Top positive review
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Neither unique, nor astounding
on 13 October 2007
The book's backcover blurts that the author uses «unique contacts in the secretive worlds of intelligence and royalty», but you and I have read so many magazine articles and books with leaks from intelligence sources and rivers of mud from royalty close friends, servants, and bodyguards, that the book could not be defended on that merit alone.
It also claims to be «astounding [for] blowing the lid off the secrets the Establishment does not want us to know», but that's not true for Al Fayed Senior and plenty of journalists have exposed that and more, a good number of times, even quoting people that this book also cites as sources.
I made myself a duty to read first A Royal Duty (Paul Burrel, 2003) and listening to The Bodyguard's Story (Trevor Rees-Jones 2000), plusa few others, as well as to the grieving father's accusations and the French and English authorities official reports (as far as these have been made public). Naturally I made mental notes of an unexplained point here, a surprising inuendo there, a gross fact overlooked elsewhere. I am not paid to keep tabs on unexplained facts in car crashes, security videotapes that appear and disappear, and relations between who was at the scene of the murder, sorry, the accident when Diana and Dodi (and please do not forget, Monsieur Henri Paul) died.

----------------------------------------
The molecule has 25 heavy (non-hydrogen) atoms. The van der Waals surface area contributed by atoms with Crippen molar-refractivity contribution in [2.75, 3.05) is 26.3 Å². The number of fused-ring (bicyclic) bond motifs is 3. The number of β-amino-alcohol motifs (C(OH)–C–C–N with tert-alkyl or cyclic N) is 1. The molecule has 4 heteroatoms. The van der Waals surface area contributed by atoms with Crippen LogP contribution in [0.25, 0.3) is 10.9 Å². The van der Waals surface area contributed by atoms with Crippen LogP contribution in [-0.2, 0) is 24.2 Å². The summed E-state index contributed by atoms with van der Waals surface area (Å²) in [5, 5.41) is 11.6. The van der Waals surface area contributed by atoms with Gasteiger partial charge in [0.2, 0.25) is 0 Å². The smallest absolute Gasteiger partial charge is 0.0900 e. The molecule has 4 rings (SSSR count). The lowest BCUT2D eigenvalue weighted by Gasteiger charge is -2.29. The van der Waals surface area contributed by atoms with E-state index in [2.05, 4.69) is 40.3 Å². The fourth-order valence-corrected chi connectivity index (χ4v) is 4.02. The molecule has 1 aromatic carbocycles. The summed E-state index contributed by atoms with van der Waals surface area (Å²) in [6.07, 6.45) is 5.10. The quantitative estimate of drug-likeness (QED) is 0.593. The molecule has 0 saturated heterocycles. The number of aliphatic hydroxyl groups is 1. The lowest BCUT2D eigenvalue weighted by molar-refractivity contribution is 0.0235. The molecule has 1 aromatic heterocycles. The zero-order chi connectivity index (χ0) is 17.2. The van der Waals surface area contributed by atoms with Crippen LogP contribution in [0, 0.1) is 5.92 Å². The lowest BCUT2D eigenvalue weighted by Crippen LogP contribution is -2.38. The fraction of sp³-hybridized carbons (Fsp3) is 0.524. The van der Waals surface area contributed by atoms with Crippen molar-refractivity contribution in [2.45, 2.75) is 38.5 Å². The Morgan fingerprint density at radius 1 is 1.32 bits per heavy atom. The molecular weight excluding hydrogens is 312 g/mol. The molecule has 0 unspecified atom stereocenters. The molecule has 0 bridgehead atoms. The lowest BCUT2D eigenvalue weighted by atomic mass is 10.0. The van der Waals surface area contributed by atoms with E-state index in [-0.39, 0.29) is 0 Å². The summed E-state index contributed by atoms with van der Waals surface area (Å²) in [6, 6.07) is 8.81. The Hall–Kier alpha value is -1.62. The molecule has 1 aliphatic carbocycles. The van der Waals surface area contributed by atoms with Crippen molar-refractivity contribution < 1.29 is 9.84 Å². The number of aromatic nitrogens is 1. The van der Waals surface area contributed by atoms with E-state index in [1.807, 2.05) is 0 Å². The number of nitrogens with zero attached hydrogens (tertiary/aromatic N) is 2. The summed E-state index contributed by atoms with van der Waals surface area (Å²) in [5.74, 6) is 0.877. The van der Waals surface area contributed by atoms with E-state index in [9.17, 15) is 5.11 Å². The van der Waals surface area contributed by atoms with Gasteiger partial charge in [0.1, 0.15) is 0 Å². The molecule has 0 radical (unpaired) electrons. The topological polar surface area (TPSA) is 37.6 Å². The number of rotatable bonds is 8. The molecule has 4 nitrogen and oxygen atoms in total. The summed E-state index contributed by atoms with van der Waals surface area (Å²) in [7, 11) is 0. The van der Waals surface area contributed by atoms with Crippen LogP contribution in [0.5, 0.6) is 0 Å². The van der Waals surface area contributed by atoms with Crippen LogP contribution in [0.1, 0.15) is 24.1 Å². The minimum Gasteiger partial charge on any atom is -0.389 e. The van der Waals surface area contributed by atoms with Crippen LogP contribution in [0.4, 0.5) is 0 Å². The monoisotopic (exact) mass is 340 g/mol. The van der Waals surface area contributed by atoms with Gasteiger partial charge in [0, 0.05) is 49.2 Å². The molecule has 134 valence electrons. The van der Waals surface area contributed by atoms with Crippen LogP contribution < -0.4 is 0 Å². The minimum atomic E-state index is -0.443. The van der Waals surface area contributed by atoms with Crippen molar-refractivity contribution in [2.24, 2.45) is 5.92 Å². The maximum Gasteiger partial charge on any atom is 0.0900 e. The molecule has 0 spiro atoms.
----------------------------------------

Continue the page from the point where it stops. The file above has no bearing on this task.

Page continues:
The merit of this book is that it exposes in a clear, matter-of-fact (at times even irritating) way a possible link of persons and events, through time and space, until they sort of meet at fatal pilar 13, Alma Tunnel, Paris, on the fateful 31 August 1997. The book makes clear that fate did not play a part in this tragedy, that every step of the «actors» was logical per se, and names the people and the institutions that are to blame. Like in some of Agatha Chistie's crime murders, you may end up thinking this is a bit far fetched, but on second reading you realise that the Author did not let a stone unturned, and you can not explain ALL the facts and events in a more logical way.
It makes for fascinating reading - and very, very disturbing to people who still accept the idea that we are living in a law abiding world.
To reach 5 stars the book should have been longer and spell out in dense footnotes it's sources. Not that I doubt things and sources are true, as I remember having read them first place in the world media.